Think all these options over – because almost all knitters struggle with containment issues and remember, if you’re on a tight gift budget, a box of large ziplocks, or container like this storage box, or this one, or even an inexpensive tackle box or tool box could help make sense of your knitters stuff. Take a couple of needles from their collection to the hardware store and see what you can do, and if all else fails, I bet some knitters will tell you what they like and I missed in the comments. 

Point Form

-Computer ate really long post.
-Stupid computer re-starts itself at random intervals.
-Probably not personal.
– Feels personal.
-Am doing point form to save time after post consigned to abyss.  

-Lettuce Knit Anniversary/Christmas party last night fun.
– Adult sweater started, to finish by Christmas.
-Have convinced self that sweater is fast since it is "chunky"
-Knit 10cm of sweater last night without swatching.
-Thought about math.
-Actually did math rather than just thinking about it when sweater looked very, very tiny.
-Math proved sweater quite wrong. Quite wrong like the way me being a dentist would be wrong.
– Sweater ripped back.

– at midpoint of rip, only ribbing remained, and Megan tried to stop me from ripping by saying that everything was okay, because "The neck looks big enough"
-Hope destroyed when I told her that sweater was not top down.
-Ribbing is  hips.  Not neck.
-Hips (sadly for knitter, happily for recipient) much larger than neck.
-Rest of sweater ripped with peer support.

Gifts for Knitters- Day 8

Yarn. I know – you have some issues around that.  We’ve already talked about how having a lot of  yarn means that you like it and would like more, so let’s talk about the real issue.  You’re afraid to buy yarn.  I get it – it’s scary.  There’s a lot of kinds and colours and thicknesses and cotton and wool and so we’re going to see if maybe there’s some way you can get some help.  Watch for the following.

1. If, somehow, someway, your knitter just happened to leave a knitting magazine open to a certain sweater with a post it on it that happened to note their size, then you could do the following. 
-take the magazine to a yarn shop, show them the magazine,  tell them your knitters colour preference (that might be written on the post it too – you should check) and then stand back and let the yarn shop do their thing.  Be sure to replace the magazine where you found it.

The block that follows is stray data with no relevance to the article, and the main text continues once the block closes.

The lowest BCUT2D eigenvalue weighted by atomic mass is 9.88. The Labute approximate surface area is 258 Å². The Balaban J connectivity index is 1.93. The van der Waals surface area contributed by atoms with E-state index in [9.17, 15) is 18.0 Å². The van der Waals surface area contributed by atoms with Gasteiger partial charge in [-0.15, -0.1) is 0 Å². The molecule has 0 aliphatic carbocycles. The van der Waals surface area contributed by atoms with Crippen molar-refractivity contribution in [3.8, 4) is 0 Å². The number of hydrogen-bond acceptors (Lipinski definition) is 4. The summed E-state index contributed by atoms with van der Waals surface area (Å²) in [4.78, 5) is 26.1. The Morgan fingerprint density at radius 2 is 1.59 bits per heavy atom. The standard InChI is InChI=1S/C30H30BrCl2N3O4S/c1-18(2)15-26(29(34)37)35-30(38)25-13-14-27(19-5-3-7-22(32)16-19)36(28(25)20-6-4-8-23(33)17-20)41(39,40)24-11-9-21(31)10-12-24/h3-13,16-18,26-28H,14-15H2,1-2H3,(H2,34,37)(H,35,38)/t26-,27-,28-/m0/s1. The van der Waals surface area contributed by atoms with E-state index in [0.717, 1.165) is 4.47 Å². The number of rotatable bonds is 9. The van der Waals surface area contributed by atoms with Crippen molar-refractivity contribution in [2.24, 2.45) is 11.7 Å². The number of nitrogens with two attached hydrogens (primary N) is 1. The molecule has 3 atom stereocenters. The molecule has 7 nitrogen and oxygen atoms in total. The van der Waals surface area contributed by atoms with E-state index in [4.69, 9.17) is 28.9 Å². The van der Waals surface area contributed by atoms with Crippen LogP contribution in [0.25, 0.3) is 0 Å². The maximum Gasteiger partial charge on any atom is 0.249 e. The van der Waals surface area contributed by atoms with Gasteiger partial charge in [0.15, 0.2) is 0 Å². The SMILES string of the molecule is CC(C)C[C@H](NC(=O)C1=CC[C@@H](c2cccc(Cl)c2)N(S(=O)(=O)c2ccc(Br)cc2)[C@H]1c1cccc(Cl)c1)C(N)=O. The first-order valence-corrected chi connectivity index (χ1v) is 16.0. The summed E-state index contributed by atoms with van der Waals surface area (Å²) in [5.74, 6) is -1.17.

2.If your knitter is the sort of knitter who has a relationship with a certain yarn shop, then you could do the following:
-Walk into the yarn shop.  Say "I am InsertYourName. I would like to buy yarn for InsertKnittersName.  I have InsertAmountOfCash.  What has she/he been thinking about buying?"  Then buy what they tell you to.

3. Keep an eye on the family computer.  There is a website called "Ravelry." If you walk by any computer in the house, you might see this website.  There is a page your knitter has been keeping, called "Queue."  It’s a list of stuff they’d like to make, and what they would like to make it out of.   If you saw this page open, you could feel very confident that if you wrote down what yarn your knitter had already chosen for that project, that you could then get online or on the phone and order that amount of that yarn in that colour and know that your knitter would be thrilled.  They’d also think you were a big of a sneak, and most knitters would like that.

PS. Pro tip:  Other knitters can see your knitters Ravelry queue.  If your knitter hasn’t left it open, but you know other knitters, they can go look for you.  This would get extra sneakiness points.

PPS. If you have to make a colour decision, watch your knitter for 24 hours, and know the following.  They do not hate the colour of the hand knit scarf they made to go with their coat. They do not hate the colour they are knitting right now (unless it’s a gift for a child.) They do not hate the colour of any garment in their closet that they bought in the last year and paid more than $40 for. They do not hate the colour of that sweater they made that they wear all the time- you know.  The one that’s getting sort of ratty. That one.

PPPS. A skein of cashmere has seldom done a relationship damage.

Random Wednesday

1.  I can’t believe it’s Wednesday. I swear I thought today was Tuesday, which is sort of odd, because I knew yesterday was Tuesday, and I know there aren’t typically two in a week, especially back to back. Still, I got up this morning and swear that I’ve misplaced Tuesday and been unjustly dealt a Wednesday.

2. This could be because I am behind on the Christmas knitting and feel like a second Tuesday would help.

3. Yesterday was intensely busy, and all I got done (besides making this SLAMMING veggie Shepherds Pie for company) was that I finished a first sock.

4. This would be better if it was a second sock and four mittens.

5. I had big plans to spin yesterday, and I’m not sure how that went wrong, except for see #5. 

6. That means that I should go spin now, except for that won’t work because I have to sit at this desk until I’m done this work.